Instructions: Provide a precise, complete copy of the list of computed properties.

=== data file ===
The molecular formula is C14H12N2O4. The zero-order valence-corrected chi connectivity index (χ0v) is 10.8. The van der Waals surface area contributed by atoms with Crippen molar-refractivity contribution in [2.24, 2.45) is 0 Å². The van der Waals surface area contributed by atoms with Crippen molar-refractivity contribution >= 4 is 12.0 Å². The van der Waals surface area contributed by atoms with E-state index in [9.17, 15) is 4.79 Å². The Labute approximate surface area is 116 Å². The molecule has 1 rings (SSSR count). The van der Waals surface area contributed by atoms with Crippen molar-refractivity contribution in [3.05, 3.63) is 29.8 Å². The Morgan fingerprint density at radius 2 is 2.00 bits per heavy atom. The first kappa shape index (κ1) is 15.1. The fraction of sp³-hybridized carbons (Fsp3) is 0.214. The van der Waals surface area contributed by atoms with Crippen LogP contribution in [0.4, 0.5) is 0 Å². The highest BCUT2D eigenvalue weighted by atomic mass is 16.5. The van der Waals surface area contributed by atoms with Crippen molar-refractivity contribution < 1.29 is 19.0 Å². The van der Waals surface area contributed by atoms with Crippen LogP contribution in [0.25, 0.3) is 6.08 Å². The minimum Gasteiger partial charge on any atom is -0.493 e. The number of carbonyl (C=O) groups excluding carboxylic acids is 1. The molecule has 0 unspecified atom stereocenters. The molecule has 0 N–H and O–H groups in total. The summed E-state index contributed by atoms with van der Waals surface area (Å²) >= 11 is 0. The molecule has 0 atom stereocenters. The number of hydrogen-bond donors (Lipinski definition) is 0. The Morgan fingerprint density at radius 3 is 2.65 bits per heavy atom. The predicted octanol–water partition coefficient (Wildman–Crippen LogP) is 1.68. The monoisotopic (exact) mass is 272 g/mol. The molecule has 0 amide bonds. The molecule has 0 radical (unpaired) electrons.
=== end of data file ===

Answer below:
The molecular formula is C14H12N2O4. The zero-order valence-corrected chi connectivity index (χ0v) is 10.8. The van der Waals surface area contributed by atoms with Crippen molar-refractivity contribution in [2.24, 2.45) is 0 Å². The van der Waals surface area contributed by atoms with Crippen molar-refractivity contribution >= 4 is 12.0 Å². The van der Waals surface area contributed by atoms with E-state index in [9.17, 15) is 4.79 Å². The Labute approximate surface area is 116 Å². The molecule has 1 rings (SSSR count). The van der Waals surface area contributed by atoms with Crippen molar-refractivity contribution in [3.05, 3.63) is 29.8 Å². The Morgan fingerprint density at radius 2 is 2.00 bits per heavy atom. The first kappa shape index (κ1) is 15.1. The fraction of sp³-hybridized carbons (Fsp3) is 0.214. The van der Waals surface area contributed by atoms with Crippen LogP contribution in [0.4, 0.5) is 0 Å². The highest BCUT2D eigenvalue weighted by atomic mass is 16.5. The van der Waals surface area contributed by atoms with Crippen molar-refractivity contribution < 1.29 is 19.0 Å². The van der Waals surface area contributed by atoms with Crippen LogP contribution in [0.25, 0.3) is 6.08 Å². The minimum Gasteiger partial charge on any atom is -0.493 e. The number of carbonyl (C=O) groups excluding carboxylic acids is 1. The molecule has 0 unspecified atom stereocenters. The molecule has 0 N–H and O–H groups in total. The summed E-state index contributed by atoms with van der Waals surface area (Å²) >= 11 is 0. The molecule has 0 atom stereocenters. The number of hydrogen-bond donors (Lipinski definition) is 0. The Morgan fingerprint density at radius 3 is 2.65 bits per heavy atom. The predicted octanol–water partition coefficient (Wildman–Crippen LogP) is 1.68. The monoisotopic (exact) mass is 272 g/mol. The molecule has 0 amide bonds. The molecule has 0 radical (unpaired) electrons.